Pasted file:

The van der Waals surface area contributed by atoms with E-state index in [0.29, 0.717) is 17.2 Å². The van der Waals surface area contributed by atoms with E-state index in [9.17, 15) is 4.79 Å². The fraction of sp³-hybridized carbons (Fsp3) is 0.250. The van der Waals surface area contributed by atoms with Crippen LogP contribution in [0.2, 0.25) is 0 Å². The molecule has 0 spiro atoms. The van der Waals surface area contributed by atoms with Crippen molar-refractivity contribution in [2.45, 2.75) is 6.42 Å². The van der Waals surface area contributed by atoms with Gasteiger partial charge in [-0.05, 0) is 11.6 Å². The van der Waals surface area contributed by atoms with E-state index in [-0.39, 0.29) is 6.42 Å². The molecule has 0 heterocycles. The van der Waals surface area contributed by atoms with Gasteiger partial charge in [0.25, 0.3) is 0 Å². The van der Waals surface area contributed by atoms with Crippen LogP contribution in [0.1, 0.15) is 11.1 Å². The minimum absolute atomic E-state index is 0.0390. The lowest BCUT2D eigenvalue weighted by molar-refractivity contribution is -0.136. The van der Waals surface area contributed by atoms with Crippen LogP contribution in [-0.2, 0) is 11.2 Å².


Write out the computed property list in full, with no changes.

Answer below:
The van der Waals surface area contributed by atoms with E-state index in [0.29, 0.717) is 17.2 Å². The van der Waals surface area contributed by atoms with E-state index in [9.17, 15) is 4.79 Å². The fraction of sp³-hybridized carbons (Fsp3) is 0.250. The van der Waals surface area contributed by atoms with Crippen LogP contribution in [0.2, 0.25) is 0 Å². The molecule has 0 spiro atoms. The van der Waals surface area contributed by atoms with Crippen molar-refractivity contribution in [2.45, 2.75) is 6.42 Å². The van der Waals surface area contributed by atoms with Gasteiger partial charge in [-0.05, 0) is 11.6 Å². The van der Waals surface area contributed by atoms with E-state index in [-0.39, 0.29) is 6.42 Å². The molecule has 0 heterocycles. The van der Waals surface area contributed by atoms with Gasteiger partial charge in [0.25, 0.3) is 0 Å². The van der Waals surface area contributed by atoms with Crippen LogP contribution in [0.1, 0.15) is 11.1 Å². The minimum absolute atomic E-state index is 0.0390. The lowest BCUT2D eigenvalue weighted by molar-refractivity contribution is -0.136. The van der Waals surface area contributed by atoms with Crippen LogP contribution in [-0.2, 0) is 11.2 Å².